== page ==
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May 27, 2021

Community Insights: Landing Your First Freelance Client (Part 1)

It’s no secret that landing that FIRST client to offer your awesome services to is arguably the most frustrating part of starting your freelance journey. Because let’s face it, putting yourself out there and declaring to the world that you’re open for freelance work is scary to say the least. But don’t worry we’ve ALL been there.

To help those who are new to the world of freelancing, we asked members of the Women Who Freelance community to share how they landed their first freelance client and what it taught them. We recieved so many great stories that we couldn’t fit them into one blog post, so stay tuned for part 2!

How to Land Your First Freelance Client

Christine Lieu – Graphic Designer & Founder of CL Designs and the Brand Party Podcast

1. How did you get your first freelancing client?

I had been community managing a fashion show at a school I didn’t go to (haha) and got to know the designers, guests, and team really well. After showcasing what I could do on a volunteer basis beyond my design skills but with social and community building as well, I got hired on with my first clients!

2. What’s your biggest takeaway from that experience?

Lean into what you’re naturally interested in and be genuinely curious about people and their needs. Those sparks of conversations will truly get you to connect with others whether that be now or down the road that will lead to opportunities that have grown from trustworthy connections that sometimes feels completely unrelated to your business but are equally productive to prioritize.

To learn more about Christine, visit her website.

Marta Raptis – Lifestyle & Personal Branding Photographer

1. How did you get your first freelancing client?

When I first decided to get into photography as a business, I posted a free ad on Kijiji offering my services. My very first client came from that ad very quickly. I didn’t charge much then as I was just beginning to build my portfolio, but it was a great start for me to get real experience. The shoot was for a surprise proposal in a restaurant and it turned out to be a success all around.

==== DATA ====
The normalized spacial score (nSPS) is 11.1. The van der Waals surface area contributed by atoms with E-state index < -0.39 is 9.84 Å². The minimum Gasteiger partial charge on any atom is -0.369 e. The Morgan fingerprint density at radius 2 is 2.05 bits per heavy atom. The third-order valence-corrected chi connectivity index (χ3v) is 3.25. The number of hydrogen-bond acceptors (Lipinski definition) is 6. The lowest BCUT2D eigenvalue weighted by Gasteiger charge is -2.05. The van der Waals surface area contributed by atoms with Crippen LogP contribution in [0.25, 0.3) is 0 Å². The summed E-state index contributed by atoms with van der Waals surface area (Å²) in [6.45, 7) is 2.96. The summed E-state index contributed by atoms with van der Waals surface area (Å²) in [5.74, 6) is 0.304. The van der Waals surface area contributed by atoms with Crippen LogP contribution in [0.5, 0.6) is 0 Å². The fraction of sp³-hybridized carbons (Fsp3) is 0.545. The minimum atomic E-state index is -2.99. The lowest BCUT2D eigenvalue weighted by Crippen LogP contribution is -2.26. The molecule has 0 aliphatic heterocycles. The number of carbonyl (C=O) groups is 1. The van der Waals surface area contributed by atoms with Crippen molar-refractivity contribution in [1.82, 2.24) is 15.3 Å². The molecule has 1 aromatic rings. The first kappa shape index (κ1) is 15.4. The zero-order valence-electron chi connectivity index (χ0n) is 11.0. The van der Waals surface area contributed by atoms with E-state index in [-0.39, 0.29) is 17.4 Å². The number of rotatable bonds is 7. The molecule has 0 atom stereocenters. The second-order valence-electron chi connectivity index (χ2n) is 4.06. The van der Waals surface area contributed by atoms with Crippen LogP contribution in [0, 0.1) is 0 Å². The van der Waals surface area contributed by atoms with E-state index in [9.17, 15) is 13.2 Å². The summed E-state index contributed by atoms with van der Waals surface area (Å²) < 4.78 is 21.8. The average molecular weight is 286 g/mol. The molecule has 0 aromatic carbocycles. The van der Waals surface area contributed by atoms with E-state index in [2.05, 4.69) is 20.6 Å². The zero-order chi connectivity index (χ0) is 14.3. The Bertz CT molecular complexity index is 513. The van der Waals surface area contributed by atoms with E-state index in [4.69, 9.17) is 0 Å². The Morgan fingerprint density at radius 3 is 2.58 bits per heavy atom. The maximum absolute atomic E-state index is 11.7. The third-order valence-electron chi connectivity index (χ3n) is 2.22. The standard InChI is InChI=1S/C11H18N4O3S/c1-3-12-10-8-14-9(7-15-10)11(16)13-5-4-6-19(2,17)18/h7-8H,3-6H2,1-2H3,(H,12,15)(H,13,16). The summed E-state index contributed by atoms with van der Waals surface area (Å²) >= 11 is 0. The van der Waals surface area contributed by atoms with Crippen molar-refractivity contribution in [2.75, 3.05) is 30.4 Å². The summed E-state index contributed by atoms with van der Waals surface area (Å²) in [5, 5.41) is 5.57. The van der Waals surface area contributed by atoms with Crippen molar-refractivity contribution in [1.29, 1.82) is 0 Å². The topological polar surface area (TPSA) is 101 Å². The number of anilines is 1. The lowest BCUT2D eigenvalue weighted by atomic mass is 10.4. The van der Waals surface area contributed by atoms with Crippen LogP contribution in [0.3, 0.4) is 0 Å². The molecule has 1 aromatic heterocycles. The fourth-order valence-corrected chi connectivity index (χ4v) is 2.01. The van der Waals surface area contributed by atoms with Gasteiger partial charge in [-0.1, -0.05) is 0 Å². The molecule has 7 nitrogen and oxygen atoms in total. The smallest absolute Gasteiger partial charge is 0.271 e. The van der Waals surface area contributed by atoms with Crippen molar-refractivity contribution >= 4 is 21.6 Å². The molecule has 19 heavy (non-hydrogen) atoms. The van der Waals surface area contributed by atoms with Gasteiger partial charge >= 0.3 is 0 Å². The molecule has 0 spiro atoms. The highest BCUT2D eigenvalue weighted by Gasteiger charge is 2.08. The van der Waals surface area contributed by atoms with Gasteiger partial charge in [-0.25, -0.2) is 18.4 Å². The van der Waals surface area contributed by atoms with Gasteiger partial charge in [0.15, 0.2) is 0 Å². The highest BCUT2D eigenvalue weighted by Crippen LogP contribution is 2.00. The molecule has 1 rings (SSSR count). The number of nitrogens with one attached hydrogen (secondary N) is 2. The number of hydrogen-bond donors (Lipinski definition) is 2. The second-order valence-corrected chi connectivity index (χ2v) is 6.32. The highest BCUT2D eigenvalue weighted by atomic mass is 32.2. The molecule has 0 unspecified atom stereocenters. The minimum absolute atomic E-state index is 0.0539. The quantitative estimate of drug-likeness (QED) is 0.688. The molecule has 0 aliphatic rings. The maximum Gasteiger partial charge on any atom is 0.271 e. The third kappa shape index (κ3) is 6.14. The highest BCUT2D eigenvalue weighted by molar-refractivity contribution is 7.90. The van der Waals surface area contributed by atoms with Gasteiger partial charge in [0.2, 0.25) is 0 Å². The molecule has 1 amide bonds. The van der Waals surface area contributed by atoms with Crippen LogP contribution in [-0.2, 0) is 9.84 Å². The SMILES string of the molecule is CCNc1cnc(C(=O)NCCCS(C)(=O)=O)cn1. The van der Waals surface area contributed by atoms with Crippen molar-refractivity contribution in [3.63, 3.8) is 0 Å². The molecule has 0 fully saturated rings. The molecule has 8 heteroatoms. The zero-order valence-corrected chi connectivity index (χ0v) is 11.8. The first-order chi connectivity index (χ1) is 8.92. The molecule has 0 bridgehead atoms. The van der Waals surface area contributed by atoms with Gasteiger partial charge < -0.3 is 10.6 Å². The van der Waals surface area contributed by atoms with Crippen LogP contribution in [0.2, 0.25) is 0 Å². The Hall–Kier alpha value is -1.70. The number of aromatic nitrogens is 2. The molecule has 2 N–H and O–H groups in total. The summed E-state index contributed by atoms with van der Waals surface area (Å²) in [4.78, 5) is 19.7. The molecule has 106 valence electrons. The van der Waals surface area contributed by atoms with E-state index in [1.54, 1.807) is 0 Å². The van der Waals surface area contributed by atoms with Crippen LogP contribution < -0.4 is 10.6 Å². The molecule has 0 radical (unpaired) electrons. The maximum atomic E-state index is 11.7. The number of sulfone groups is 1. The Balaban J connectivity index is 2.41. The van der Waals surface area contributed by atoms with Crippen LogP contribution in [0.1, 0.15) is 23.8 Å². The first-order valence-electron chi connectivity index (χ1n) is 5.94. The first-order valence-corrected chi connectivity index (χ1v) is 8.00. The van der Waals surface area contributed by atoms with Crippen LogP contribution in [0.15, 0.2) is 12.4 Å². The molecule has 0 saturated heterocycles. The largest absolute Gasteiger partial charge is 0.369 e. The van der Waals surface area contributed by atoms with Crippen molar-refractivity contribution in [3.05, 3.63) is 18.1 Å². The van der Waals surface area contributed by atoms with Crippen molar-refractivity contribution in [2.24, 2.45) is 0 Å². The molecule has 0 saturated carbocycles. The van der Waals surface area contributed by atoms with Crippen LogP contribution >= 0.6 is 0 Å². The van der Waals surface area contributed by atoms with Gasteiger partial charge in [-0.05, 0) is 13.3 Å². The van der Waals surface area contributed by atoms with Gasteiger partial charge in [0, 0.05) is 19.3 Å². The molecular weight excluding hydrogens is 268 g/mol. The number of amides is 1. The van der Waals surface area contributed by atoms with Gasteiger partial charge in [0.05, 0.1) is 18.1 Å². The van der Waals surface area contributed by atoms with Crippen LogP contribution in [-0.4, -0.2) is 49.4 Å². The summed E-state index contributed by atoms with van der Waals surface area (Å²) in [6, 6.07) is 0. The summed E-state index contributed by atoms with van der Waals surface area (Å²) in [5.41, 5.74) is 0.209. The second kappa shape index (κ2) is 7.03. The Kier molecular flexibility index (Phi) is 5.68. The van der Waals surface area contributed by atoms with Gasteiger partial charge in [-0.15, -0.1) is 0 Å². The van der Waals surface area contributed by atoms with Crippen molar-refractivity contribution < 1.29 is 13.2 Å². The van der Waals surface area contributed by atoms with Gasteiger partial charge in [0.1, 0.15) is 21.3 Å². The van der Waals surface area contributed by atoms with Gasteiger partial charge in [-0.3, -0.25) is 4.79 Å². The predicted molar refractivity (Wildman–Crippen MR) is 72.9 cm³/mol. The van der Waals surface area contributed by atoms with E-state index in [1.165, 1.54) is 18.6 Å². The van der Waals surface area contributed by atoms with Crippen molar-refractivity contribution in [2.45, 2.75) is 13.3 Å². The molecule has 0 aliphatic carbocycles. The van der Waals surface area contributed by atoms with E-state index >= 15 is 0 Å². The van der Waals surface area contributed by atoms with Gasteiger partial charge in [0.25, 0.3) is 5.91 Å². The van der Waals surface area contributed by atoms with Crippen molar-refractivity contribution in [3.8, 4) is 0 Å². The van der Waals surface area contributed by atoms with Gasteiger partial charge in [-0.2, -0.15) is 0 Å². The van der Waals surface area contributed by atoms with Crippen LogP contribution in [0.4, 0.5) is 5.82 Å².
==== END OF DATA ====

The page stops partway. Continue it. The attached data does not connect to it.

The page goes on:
2. What’s your biggest takeaway from that experience?

My biggest takeaway from that experience was to always be open to different types of opportunities, and to trust that you never know where your next client is going to come from! I learned that it’s okay to charge less at first while I was still learning. It was a fantastic way to “dip my toes in the water” and start collecting clients testimonials. Every good review gave me encouragement to charge more for future sessions.

To learn more about Marta, visit her website.

Helen Van Dongen – CEO & Virtual Executive Assistant

1. How did you get your first freelancing client?

As an event manager benched by Covid-19, I decided to launch a virtual assistant business in April 2020 (how can that already be a year ago?). It took me a few days to come up with a business name, and put a simple website together, but I had no idea how I’d land my first client.

In an email exchange with my accountant about my tax return, I made an off-hand comment about my fledgeling business. A few days later, she contacted me to ask whether I could help and — boom! — I had a client.

2. What’s your biggest takeaway from that experience?

What I learned from that first experience is that I can’t predict where clients will come from. I don’t know what’s going on inside their business, or what their needs are, so I shouldn’t be shy about telling people what I do. It’s a hard lesson for an introvert, but I recognize its power. I am fortunate that most of my clients have come to me as referrals. They tell their friends and colleagues about a problem, and I end up being the solution our mutual connection recommends.

To learn more about Helen, visit her website.

Alejandra Del Valle – Director/Owner of La Lune Sitters

1. How did you get your first freelancing client?

I was a formal childcare Nanny myself and I was working as an ABA therapist with children with ASD. Then a family contact me as they really needed a Nanny, I did not have time to work for them, so I thought to refer them to someone and they offer to pay for that service as it was really hard for them to find someone on their own. That is where the idea of the business came alive and also counting that I worked for a Nanny agency before and I was very familiar with the industry. At that time, what I charge for that service is nothing comparing to what I charge now, but it was the start of my journey.